Career services and DoPP merge to one organization

Photo Courtesy of Georgia Tech

On Sept. 30, President G.P. “Bud” Peterson consolidated the Division of Professional Practice (DoPP) and the Office of Career Services. This integrated unit is under the jurisdiction of the Vice Provost for Undergraduate Education, who had previously only presided over DoPP while the Vice President of Student Affairs oversaw what happened within Career Services.

Dr. Colin Potts, Vice Provost for Undergraduate Education, described the two organizations as having a lot of overlap but two different goals ultimately.

Potts explained how undergraduates typically utilize DoPP to obtain internships and co-ops for work as part of the academic experience during their time at Tech.

“It wasn’t really the goal of DoPP to help students really think about their career as an integrated whole. It’s really to get academically related work experience,” Potts said, “Many students develop a relationship with and eventually work full-time for their co-op or internship employer.”

However, he went on to break down how Career Services assists graduates with first mapping out a long-term career path that may span the entirety of their working years and then land the job that fits it.

“Students would sign up for [full-time employment and co-ops/internships] using two different portals to [access]…Careerbuzz.  So…the President thought it would be more sensible to merge the two organizations to make it more efficient and to avoid that sort of confusion,” Potts said.

“Being under the same umbrella as units including academic advising and tutoring, undergraduate research, and innovation and entrepreneurship, and having a close tie to the curriculum committees and the faculty will clearly serve to benefit career and life planning,” President Peterson said in a Tech News Center Release. “Having all of these units be part of a single organization has the potential for tremendous synergies among all of them.”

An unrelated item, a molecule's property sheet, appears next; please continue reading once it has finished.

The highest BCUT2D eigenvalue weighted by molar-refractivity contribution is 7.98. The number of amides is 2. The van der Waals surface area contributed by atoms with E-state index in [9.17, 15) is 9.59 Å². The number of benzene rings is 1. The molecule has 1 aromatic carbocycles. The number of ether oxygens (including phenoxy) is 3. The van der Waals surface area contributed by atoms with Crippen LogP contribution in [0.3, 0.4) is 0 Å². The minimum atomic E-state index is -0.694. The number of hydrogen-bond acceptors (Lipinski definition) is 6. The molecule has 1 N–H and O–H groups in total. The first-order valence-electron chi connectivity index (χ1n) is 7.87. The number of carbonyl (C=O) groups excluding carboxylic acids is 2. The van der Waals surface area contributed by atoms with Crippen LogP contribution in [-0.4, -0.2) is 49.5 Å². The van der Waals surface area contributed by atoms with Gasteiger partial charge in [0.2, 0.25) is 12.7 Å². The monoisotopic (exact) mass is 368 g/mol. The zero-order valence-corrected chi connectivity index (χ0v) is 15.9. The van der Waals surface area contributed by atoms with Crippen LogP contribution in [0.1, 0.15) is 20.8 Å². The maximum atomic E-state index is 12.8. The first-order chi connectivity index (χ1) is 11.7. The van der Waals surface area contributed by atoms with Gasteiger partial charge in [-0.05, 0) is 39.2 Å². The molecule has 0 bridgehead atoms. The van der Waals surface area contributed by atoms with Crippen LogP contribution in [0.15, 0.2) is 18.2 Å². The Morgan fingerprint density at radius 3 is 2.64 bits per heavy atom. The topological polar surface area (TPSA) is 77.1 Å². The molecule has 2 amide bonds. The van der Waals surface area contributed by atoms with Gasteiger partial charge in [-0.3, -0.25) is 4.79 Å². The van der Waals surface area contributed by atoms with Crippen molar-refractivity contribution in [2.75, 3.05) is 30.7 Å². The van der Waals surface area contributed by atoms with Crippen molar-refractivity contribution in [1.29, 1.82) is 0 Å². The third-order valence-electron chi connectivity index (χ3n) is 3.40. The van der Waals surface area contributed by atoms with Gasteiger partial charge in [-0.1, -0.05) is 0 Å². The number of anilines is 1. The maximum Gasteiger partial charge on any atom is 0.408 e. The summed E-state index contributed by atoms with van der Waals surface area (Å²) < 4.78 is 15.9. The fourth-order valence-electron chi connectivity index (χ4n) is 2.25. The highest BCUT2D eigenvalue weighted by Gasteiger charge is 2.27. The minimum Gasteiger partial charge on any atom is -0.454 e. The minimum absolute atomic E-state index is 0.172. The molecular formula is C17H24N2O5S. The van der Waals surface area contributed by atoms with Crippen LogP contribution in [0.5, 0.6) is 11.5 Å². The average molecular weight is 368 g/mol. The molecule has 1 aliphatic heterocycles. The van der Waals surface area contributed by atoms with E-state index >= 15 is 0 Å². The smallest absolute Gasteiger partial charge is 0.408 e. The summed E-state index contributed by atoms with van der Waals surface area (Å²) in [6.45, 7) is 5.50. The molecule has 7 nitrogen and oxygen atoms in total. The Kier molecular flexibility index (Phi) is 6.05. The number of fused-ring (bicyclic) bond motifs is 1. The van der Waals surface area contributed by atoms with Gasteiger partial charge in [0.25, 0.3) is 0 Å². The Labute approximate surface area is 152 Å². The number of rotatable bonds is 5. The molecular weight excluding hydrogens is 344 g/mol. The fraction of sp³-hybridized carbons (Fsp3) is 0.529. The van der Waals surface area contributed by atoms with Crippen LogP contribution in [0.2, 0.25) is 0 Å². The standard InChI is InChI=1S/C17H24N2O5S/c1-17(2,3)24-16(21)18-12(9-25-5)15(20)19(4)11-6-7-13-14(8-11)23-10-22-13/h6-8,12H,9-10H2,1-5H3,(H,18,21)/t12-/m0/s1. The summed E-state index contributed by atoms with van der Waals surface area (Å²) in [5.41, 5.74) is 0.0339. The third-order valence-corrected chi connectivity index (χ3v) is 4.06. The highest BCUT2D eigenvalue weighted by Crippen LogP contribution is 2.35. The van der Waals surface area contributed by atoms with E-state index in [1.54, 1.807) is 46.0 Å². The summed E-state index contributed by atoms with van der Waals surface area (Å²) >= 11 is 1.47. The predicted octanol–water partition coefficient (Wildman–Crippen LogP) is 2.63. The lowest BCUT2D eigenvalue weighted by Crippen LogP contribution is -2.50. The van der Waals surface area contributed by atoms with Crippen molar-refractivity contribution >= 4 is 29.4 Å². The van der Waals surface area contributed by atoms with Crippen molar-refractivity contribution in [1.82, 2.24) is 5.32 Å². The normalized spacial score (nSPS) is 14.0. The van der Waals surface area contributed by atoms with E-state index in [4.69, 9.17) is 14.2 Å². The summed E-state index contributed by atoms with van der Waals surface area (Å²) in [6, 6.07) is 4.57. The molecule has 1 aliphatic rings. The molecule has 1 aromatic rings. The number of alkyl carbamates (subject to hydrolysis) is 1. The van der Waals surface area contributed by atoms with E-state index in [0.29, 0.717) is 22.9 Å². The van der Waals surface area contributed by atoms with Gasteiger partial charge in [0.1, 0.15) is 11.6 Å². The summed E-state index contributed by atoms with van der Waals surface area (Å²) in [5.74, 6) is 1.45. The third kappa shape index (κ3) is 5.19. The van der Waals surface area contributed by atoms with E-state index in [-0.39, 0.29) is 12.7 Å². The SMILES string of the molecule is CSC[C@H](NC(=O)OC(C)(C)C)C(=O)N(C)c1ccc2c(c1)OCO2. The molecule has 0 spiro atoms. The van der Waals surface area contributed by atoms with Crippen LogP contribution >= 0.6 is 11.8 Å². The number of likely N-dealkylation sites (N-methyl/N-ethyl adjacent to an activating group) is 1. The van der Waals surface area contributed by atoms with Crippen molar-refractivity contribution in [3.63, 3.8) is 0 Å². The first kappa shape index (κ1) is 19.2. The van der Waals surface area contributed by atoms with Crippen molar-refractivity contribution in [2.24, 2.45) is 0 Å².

While the merger has already taken place, this newly formed organization lacks a name or an official department head.  As Tech launches a nationwide search for an executive director, Harold Simmons came out of retirement to step into the role of interim director.  Simmons was the director of the Cooperative Education Program for 30 years until 2010.

From this merger, students can expect broader and more accessible career planning resources.  While DoPP was located in the Savant Building and Career Services in the Bill Moore Student Success center, this new organization will continue and expand DoPP’s services of office hours and resumé workshops in the College of Business and Clough according to Pott.

In addition, more work-related opportunities and career planning resources would be available to students in the Scheller College of Business and Ivan Allen College of Liberal Arts rather than focusing primarily on engineers and computing majors.

“We have this saying ‘One Georgia Tech’ and I don’t believe it’s just a slogan. I think it should actually mean something and one way it means something is that we provide the same kind of support,” Potts said.

“I don’t really like the phrase sometimes people use when they say we’re preparing you for the real world as if Georgia Tech isn’t part of the real world…. I think this is the real world with training wheels,” Potts said.